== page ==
I would like to thank you in advance for your input.

Best regards,

You are absolutely welcome to ask questions! I am so glad you have been able to use the techniques in your therapy.  I am wondering if this baby was tested for food allergies. Does he have reflux? What are his bowels like? Was he scoped? Do you know if they explored inflammation of the intestines or colon?  Does he have infantile spasms? There sounds like there is an underlying medical issue which has not been identified yet. I agree that your best course of action is to address his underlying oral sensory motor skills to support feeding. At 4 months of age and with so many unanswered medical questions I would not want to start spoon feeding just yet. 

When you do get ready to address spoon feeding if he has low tone, I would recommend side spoon feeding with either the small maroon spoon or the EZ spoon. Good luck with this little one!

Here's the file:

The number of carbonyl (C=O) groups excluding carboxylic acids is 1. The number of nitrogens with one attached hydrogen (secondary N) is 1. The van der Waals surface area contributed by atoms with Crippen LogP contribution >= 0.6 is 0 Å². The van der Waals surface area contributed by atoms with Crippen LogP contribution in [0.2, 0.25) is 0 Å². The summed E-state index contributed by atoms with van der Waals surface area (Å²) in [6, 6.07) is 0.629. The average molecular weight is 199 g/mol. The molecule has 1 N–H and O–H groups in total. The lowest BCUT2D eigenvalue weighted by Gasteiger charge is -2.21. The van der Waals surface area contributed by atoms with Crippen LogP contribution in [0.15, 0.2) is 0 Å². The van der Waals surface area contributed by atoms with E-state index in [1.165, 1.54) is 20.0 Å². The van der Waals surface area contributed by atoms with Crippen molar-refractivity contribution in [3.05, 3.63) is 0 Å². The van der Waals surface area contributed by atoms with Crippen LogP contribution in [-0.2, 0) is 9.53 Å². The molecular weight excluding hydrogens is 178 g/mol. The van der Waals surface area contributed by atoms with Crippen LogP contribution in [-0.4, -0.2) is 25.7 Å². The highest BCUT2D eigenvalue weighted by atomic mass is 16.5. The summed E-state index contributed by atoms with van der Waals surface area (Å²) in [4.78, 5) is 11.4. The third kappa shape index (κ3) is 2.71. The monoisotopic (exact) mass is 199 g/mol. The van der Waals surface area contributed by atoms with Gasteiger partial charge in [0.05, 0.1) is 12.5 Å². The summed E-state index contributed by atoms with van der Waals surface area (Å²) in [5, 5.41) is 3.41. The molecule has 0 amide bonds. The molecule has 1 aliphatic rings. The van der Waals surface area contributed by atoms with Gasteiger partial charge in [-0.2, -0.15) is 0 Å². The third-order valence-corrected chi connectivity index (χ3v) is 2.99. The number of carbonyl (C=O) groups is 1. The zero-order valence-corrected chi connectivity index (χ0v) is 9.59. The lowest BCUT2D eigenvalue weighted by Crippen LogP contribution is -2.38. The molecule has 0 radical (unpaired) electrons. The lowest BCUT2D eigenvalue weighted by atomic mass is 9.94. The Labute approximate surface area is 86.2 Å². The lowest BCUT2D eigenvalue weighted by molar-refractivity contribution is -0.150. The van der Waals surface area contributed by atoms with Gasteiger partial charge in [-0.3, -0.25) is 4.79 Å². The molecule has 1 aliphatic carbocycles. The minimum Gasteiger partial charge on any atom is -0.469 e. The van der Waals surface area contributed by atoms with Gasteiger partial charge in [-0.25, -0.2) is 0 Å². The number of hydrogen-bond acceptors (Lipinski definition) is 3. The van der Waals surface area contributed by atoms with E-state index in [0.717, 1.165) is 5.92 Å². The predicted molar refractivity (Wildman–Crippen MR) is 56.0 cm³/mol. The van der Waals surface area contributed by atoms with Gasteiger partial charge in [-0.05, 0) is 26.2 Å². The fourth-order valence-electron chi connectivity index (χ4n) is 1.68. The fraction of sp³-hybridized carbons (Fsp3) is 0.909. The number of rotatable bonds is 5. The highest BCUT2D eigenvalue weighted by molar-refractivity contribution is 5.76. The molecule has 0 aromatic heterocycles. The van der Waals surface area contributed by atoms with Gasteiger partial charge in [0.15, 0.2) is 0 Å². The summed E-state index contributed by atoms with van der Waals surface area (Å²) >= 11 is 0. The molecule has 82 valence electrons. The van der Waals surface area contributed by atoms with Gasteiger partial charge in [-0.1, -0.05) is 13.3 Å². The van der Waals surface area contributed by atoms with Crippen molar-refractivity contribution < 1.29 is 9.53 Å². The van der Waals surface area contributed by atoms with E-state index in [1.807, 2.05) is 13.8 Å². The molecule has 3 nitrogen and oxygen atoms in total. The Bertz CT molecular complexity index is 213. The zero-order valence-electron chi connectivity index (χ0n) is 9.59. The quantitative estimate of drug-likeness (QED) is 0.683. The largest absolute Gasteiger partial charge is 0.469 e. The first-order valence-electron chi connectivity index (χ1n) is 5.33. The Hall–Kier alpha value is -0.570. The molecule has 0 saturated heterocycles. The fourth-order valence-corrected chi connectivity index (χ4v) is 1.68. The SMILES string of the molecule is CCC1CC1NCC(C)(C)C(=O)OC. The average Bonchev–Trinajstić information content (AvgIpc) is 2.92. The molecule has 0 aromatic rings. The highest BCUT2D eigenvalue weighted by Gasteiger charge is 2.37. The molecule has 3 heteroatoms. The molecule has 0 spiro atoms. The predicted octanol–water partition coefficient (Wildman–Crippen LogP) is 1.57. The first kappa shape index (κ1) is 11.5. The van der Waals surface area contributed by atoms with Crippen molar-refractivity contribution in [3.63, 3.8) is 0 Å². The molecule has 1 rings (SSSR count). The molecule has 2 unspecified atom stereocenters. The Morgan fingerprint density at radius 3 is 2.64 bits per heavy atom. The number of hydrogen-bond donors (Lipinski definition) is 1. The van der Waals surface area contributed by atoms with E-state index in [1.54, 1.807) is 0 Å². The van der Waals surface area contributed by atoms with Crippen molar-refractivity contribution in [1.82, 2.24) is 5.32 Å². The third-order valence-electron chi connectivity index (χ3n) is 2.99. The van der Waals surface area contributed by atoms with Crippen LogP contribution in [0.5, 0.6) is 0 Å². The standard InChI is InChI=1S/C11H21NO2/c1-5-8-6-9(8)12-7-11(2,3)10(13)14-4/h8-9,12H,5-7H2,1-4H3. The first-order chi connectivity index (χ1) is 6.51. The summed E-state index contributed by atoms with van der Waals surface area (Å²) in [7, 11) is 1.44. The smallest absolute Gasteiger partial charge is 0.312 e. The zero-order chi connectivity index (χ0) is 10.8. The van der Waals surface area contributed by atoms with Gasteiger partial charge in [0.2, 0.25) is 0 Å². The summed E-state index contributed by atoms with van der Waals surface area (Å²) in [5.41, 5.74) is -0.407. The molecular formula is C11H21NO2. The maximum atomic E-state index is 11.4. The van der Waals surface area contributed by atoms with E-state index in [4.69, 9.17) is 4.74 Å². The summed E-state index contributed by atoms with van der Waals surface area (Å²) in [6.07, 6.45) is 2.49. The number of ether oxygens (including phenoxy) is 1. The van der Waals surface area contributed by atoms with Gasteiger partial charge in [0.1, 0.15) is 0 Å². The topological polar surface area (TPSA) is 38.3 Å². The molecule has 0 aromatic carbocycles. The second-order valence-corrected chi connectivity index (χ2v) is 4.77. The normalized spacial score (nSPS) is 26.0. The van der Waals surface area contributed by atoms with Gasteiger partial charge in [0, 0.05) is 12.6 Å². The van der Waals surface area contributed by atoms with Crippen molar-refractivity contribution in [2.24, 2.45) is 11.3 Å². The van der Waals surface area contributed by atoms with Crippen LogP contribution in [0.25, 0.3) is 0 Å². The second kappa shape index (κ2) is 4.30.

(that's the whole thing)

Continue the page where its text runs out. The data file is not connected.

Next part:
Lori Overland, MS, CCC-SLP, C/NDT

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Ask a Therapist: Feeding Issue with child that has Beckwith Wiedmann syndrome

Posted by Deborah Grauzam on

Dear Lori,

My child who is 2 1/2 years old was diagnosed with Autism and Beckwith Wiedemann at 1 1/2 and is receiving Early Intervention and making great improvement.  His greatest issue is feeding: he eats all foods as long as they are smashed; when he bites into anything his tongue kicks the food back out and there is no chewing.  We have had endless visits to specialists and doctors but no one can correctly diagnose his feeding issue. I've been through numerous Feeding/Speech Therapists through EI and no improvement has happened and a lot of unanswered questions remain.  My OT suggested I reach out to you and do some networking and so I hope you can help and lead me in the right direction because I feel as if there are not enough resources for parents who have children with feeding issues. Thank you